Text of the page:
The fact that you're looking for the best gravel bike is no surprise. Unless you’ve lived under a rock for the past few years – or a large pile of gravel, perhaps – you'll know that bikepacking is insanely popular among cyclists these days. In fact, gravel bikes are ‘cycling's current big thing’, as almost every brand on the planet has launched one. Raising the question, what is the best gravel bike?
Sitting somewhere between the best road bikes and mountain bikes, gravel bikes enable you to ride on uneven surfaces by having wider tyres and lower gearing. The idea is that you can ride them on the road and on gravel without missing a beat. Gravel bikes can be used as rough-and-ready commuting bikes with fat tyres to bulldoze through potholes and for bikepacking.
For both activities, we recommend wearing a bike helmet (see also: best cycling helmets). Having one of the best bike computers mounted on the handlebar of your gravel bike can also be useful for bikepacking – never leave the house relying on your smartphone only!
Best gravel bikes to buy right now
Why you can trust T3 Our expert reviewers spend hours testing and comparing products and services so you can choose the best for you. Find out more about how we test.
The Ribble Gravel SL Enthusiast is a brilliant out-of-the-box solution if you’re mad keen on the thought of getting into the gravel bike scene. Being a Ribble, the design and build is everything you’d expect from this premium brand. Cleverly though, the company has managed to produce a dependable gravel bike while keeping the price competitive. Sure, it’s not bargain-basement, but if you’re serious about gravel biking, this is as good a place to start as any.
You can get the Ribble Gravel SL Enthusiast in a range of sizes, from X-Small (5’3” – 5’6”/160 – 168cm) through to X-Large (6’ 0” – 6’ 3”/183 – 191cm) with small, medium and large options sandwiched in between. The frame is a Toray T1000/T800 Carbon Monocoque, and the high-quality components continue with SRAM Rival HRD 1x11 speed groupset, Mavic Allroad Disc 650b alloy wheels shod with Halo GXC Gravel 650bx47mm tyres.
Read our full Ribble Gravel SL Enthusiast review.
Although it might not have the same credentials as other big-name brands, the Pinnacle Arkose X is one of the best gravel bikes we've ever ridden. Fast, fun and confidence-inspiring, it's a do-it-all rig that feels at home on the road as it is off it. Moreover, the high-spec componentry and pocket-friendly price make it one of the best pound-for-pound adventure bike options.
On tarmac, it was surprisingly nippy for a gravel bike. Its wide, chunky tyres don't exactly scream 'aerodynamically optimised', but it was incredibly easy to hold averages of 32kph (20mph) on the flat, and we had no trouble keeping up with others on road bikes.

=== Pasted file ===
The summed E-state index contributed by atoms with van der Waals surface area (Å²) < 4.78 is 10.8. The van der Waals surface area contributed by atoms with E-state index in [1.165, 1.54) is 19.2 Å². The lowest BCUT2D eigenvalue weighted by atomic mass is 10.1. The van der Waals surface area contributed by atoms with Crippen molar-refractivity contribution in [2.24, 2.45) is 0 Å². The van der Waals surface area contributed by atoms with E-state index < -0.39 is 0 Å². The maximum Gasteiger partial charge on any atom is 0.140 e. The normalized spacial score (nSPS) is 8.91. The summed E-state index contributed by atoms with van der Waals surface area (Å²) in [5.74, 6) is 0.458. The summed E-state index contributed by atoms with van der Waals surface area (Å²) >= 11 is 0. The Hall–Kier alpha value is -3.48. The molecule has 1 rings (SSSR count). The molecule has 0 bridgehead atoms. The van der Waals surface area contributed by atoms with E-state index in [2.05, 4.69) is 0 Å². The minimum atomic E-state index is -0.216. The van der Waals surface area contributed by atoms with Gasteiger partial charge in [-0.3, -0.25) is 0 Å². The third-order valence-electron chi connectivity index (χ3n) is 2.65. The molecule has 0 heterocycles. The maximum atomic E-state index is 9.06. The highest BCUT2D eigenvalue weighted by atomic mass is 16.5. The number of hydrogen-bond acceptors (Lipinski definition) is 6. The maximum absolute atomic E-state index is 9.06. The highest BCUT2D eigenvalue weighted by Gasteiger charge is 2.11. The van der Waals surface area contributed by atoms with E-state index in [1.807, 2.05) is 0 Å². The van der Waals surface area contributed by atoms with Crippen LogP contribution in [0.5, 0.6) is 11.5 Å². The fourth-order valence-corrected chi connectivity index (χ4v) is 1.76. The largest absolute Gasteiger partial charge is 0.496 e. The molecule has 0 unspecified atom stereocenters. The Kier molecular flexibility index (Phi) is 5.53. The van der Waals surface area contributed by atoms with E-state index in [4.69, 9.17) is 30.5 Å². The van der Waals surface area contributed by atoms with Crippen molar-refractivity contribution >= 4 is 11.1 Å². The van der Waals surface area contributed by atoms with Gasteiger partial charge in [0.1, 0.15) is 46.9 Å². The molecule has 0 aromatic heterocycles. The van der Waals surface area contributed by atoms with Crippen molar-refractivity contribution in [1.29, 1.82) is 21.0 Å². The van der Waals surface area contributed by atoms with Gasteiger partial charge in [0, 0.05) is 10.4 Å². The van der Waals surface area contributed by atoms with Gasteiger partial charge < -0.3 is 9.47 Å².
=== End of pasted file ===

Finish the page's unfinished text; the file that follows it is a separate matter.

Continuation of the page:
Off-road, though, is where it really shone. Light and agile, it helped us leave others in the dust when the trails got technical, and its high-volume tyres took the sting out of rock-strewn gravel paths.
Read our full Pinnacle Arkose X Di2 2023 review.
The Vello Gravel is a versatile and fully foldable two-wheeler that sounds like it has limited appeal – until you ride it. It’s handy for commuting, thanks to fatter tyres and some basic suspension that delivers a quality ride on all surfaces. And, as the name suggests, you can also take it pretty much anywhere on your travels, both on and off-road (to some degree).
It isn’t a complete solution if you’re a very keen gravel bike fan, but it offers a compromise, especially if you’re frequently commuting or travelling to places in the car where there might be the opportunity to dip into a bit of gravel fun. Out on the road, the Vello Gravel is comfortable and very enjoyable to ride. It feels very nicely engineered and very well designed. Everything is topped off by the excellent choice of components.
Read our full Vello Gravel review.
The Canyon Grail:ON is the perfect all-rounder e-bike. It would make an ideal commuting machine, with its super comfortable fat tyres and flexing seat post and handlebar top. It has plenty of power, so you don't have to break into a sweat on climbs, no matter how hilly it might be. But even if you're on the way back from the office or a weekend ride, and you spot an interesting-looking gravel path leading off your route, you're free to explore with the knowledge that the Grail:ON will take you wherever you want to go as long as you want to go, whatever your fitness level.
It's not the cheapest option on the market, but as expected from Canyon, you're getting a seriously well-specced bike for your money. You're also buying something that improves your physical and mental health and that you'll be able to enjoy for years. Sure, cheaper electric gravel bikes are on the market, but if you opted for a more affordable model to save a couple of grand, you'd be forever casting envious glances at the Grail:ON.
Read our full Canyon Grail:ON review.